There is a new definition to people born between 1977–1983, and it’s called ”xennials”, the one I belong to. That according to The Guardian’s quiz, helps me “understand modern technology but not in the emotionally needy way as to need constant validation from strangers I will never meet.”
I truly hope so.
Why is that?
Growing up I didn’t have a smartphone. If and when I wanted to connect with other people besides face to face, I had to get home and call or connect to the internet. I wasn’t alone, everyone from this generation is more or less the same. We had times we were “available”, the rest of the time we were not.
The norm 35 years ago was “I’m not connected (or available) until I am”.
Nowadays it is all switched around. We are connected all the time. We can be reached by anyone at any given moment. It became that we need to inform the world once we get off the grid. “I’m not available in the next couple of hours, I’m on a plane/having dinner with family/doing yoga”.
I find it strange. The reason being is that as human beings we crave freedom, but how are we free if we are ready to answer and respond to whomever is looking for us 24/7?!
Everyone knows where we are and what we are doing at any given moment. We choose to inform the world about it all the time by using social media, stamping our location or posting “at MetLife stadium watching the game”, or setting the status of the messaging app we are using.
Growing up in the 80s, if anyone wanted to connect with me they called, hoping I would answer; or stop by, hoping I’m home.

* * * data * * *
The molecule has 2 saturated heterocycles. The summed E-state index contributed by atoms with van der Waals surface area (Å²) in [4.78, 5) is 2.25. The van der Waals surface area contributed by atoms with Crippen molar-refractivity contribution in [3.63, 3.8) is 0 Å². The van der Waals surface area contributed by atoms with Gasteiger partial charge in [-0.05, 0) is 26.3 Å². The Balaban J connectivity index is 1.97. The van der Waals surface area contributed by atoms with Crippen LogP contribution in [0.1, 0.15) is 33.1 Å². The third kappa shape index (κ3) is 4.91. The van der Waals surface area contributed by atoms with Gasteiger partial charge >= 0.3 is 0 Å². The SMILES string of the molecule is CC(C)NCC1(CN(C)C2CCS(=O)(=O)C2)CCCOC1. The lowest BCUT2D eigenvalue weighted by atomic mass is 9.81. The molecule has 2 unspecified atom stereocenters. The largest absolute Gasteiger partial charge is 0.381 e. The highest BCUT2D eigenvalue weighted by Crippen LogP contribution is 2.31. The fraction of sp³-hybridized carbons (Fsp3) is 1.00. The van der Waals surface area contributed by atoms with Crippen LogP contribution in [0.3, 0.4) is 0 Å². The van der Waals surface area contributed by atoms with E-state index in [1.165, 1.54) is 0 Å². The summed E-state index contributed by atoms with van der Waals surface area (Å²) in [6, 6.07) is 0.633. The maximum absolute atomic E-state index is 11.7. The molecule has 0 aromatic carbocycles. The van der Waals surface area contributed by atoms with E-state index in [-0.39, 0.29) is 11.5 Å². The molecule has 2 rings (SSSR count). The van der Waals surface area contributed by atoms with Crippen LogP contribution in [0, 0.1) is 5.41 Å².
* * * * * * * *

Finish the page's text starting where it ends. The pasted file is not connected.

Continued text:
If I was available, wonderful, we connected, but if I was not home they would try again later. They knew it can be a while until we connect, and that was ok. The only time it wasn’t ok, and they would start worrying was if it was a time they knew I was supposed to be available.
I was not available until I was.
In today’s world, we are all a ‘text message’, an ‘email’, or a ‘phone call’ away. If someone tries to reach us using one channel and fails, most likely they will get impatient, as they expect us to answer them and be available unless we said otherwise.
I am available until I say I am not.
If you think about it, we are not as free as we think we are, in fact we are at the exact opposite state. But if we are at the exact opposite of freedom then what are we? Are we slaves to our need to be available?
I don’t know about you but as an xennial, I feel there is time for a change.
Time to define online and offline in a clear way. In other words — setting up boundaries — clear distinguishing between I’m available and I’m free.
I recently met with a founder and her husband. As a founder myself I understand her need to be connected and available 24/7. As a thought leader in balancing technology and well being I understand her husband request for her to disconnect. They both were conflicted and needed help. My answer to them both was “Balance”.
Did I say BALANCE?!
How do we balance? We define the time we are available for work and the time we are available to do other things. Most likely one state allows us to be online (available) while the other requires us to be offline (not available). Side bar, I can be offline and still watch Netflix or play a video game, as some people’s downtime can be that.
The easy ones for offline (as we are suckers of online) are sleep time and dinner time. Making the offline a habit or a routine, that we are not connected and not available at those times. Once it’s a routine, others will know not to expect our answer immediately. It will become the norm. And we on the other hand will no longer need to tell the world “we are disconnecting”.
I would love to hear from you what you think should be other times so we can mindfully balance our freedom.